In our first briefing, prior to boarding the Winnipeg, we learned the purpose and mission of the RCN, which has traditionally served three roles: Constabulary, Military and Diplomatic.
In the role of constabulary, our Navy works with the Coast Guard in preserving law and order and performing search and rescue in our territorial waters. While on military duty, navigation on the high seas and providing deterrence against piracy–often as part of a multinational naval task force–are the primary duties. Diplomatic service in the Navy serves to create contacts and networks for information and negotiations to achieve and advance Canadian interests.
Thanks to Branksome Hall’s former Board Chair and past parent, RCN Honorary Captain Wendy Cecil, I was familiar with the CLaS opportunity. As an Order of Canada recipient and the former Chancellor of Victoria University in the University of Toronto, as well as former Chair of U of T’s Governing Council, Wendy understands service, discipline and commitment. I was proud to follow in her footsteps, embracing this opportunity as she had done in 2019. My cohort of CLaS’23 included accomplished leaders from academia, diplomatic services and provincial and municipal government.
Upon arrival at CFB Esquimalt, and following a briefing and an evening get-together with fellow CLaS-mates, we bunked down for the night. The next morning, while on our tour of the Esquimalt naval base, prior to boarding the Winnipeg, we quickly realized we were about to participate in an opportunity unlike anything we had ever experienced before.
Departing from Esquimalt naval base, overlooking the Strait of Juan de Fuca, we navigated Howe Sound, steered the Winnipeg around Vancouver Island and marveled at the grandeur of the Pacific ocean.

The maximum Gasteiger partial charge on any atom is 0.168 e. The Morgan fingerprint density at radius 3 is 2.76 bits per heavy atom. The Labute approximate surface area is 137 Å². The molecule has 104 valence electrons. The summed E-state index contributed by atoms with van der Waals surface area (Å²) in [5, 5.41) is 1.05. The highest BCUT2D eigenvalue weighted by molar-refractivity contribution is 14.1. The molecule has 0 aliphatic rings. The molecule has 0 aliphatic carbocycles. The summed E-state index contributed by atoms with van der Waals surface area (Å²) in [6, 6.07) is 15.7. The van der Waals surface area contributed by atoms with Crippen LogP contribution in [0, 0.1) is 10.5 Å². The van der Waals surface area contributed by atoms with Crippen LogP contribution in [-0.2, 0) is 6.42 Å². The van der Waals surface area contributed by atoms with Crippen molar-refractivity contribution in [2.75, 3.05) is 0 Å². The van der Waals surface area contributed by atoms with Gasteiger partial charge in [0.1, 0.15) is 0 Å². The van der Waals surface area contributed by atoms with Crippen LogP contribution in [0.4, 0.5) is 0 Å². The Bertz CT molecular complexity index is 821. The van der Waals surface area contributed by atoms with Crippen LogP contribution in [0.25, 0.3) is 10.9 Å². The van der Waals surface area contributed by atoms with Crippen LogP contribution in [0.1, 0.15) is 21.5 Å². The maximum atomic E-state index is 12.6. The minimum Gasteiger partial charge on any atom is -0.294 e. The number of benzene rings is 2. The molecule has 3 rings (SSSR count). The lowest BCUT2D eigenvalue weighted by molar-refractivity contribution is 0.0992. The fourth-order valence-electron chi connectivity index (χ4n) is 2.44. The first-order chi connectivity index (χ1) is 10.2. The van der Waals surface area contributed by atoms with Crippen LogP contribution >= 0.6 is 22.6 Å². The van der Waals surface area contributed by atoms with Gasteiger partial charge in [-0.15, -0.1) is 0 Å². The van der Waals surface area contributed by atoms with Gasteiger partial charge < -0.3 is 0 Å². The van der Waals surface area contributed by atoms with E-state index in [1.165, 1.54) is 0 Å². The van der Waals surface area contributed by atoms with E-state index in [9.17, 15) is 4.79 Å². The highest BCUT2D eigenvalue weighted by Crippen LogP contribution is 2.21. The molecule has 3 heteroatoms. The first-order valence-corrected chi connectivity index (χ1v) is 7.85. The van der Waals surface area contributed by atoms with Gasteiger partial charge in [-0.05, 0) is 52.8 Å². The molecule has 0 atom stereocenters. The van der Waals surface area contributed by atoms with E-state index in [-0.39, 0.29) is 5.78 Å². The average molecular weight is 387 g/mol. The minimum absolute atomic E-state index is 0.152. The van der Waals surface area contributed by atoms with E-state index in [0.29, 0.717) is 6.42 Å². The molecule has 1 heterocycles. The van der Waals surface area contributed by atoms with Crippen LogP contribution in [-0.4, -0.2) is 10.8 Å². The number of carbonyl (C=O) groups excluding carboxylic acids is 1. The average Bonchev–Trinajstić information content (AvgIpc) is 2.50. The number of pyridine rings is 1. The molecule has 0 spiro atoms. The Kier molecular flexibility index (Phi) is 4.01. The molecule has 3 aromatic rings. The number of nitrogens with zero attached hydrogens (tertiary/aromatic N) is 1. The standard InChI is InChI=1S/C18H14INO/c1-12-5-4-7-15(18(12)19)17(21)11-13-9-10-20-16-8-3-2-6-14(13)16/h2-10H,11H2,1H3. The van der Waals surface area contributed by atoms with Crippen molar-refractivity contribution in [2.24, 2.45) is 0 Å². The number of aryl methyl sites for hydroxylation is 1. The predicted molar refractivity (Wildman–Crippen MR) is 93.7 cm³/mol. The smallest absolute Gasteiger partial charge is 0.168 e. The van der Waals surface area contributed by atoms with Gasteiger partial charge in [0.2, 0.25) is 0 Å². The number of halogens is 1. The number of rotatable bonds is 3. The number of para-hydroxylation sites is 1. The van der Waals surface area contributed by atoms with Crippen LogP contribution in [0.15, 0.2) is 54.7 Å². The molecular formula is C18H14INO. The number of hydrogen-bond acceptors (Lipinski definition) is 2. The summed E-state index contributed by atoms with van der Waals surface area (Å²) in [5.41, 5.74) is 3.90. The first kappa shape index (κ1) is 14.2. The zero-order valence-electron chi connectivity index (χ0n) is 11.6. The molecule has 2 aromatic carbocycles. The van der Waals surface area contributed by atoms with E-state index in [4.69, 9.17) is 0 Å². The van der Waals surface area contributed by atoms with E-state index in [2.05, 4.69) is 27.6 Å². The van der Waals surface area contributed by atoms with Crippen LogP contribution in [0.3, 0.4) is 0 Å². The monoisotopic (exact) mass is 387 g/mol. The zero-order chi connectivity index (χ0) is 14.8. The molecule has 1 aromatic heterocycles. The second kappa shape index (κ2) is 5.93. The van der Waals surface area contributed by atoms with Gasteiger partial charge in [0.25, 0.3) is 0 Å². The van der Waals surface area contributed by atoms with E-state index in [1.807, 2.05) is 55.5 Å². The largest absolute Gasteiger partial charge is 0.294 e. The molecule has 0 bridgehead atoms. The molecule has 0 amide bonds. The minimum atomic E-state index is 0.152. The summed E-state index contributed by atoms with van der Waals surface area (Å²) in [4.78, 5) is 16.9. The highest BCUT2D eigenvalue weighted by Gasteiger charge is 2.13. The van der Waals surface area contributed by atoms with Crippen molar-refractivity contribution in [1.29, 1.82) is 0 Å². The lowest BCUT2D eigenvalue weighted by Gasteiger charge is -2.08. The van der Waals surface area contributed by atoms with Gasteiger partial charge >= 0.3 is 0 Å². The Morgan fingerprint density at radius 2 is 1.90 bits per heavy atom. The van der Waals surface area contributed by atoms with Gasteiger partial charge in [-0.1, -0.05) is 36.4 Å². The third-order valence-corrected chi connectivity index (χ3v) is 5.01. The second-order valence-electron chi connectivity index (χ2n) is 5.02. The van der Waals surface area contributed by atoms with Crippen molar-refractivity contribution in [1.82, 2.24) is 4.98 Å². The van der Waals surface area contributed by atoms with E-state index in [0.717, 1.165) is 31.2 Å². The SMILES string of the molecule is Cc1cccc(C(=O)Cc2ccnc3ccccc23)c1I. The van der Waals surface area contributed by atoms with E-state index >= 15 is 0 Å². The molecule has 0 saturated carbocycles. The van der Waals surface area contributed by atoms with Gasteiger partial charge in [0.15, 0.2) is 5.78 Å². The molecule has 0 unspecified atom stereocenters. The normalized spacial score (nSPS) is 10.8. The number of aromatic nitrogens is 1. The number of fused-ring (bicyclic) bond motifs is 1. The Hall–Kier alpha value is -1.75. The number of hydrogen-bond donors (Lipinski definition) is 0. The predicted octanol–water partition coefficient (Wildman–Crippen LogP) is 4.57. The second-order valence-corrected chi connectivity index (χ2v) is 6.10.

Life at sea with the RCN is rigorous and busy. Wake-up is at 6:30 a.m. followed by a three- minute shower! You quickly learn to roll in and out of your bunk—they are low and stacked three high. Navigating your way around the Winnipeg entails climbing up or down stairwells, learning about navigation, firefighting and witnessing rescue at sea by Zodiac boat or helicopter.
I was most inspired by the 230 naval officers and sailors. Collaboration, cooperation and preparedness are evident in every interaction. With only 20 per cent of those in the Navy identifying as female, women are disproportionately represented. However, as this number grows every year, it is important to put women and girls at the centre of the conversation and to create opportunities in spaces that are not historically female-centred. The more female civilians have the opportunity to speak with the Navy and learn about its value to their communities, the more they will be inspired to take part.
The Canadian Leaders at Sea experience reinforced for me that women can be part of any community or career opportunity they choose to embrace. I felt grounded in my role as one of 14 Canadian Leaders at Sea, interacting with the officers and sailors and contributing to conversations about strategy and the organization’s future.
The CLaS’23 are connected for life and are bonded by this unique experience. I consider us to be committed advocates of the Royal Canadian Navy and always “Ready, Aye, Ready.”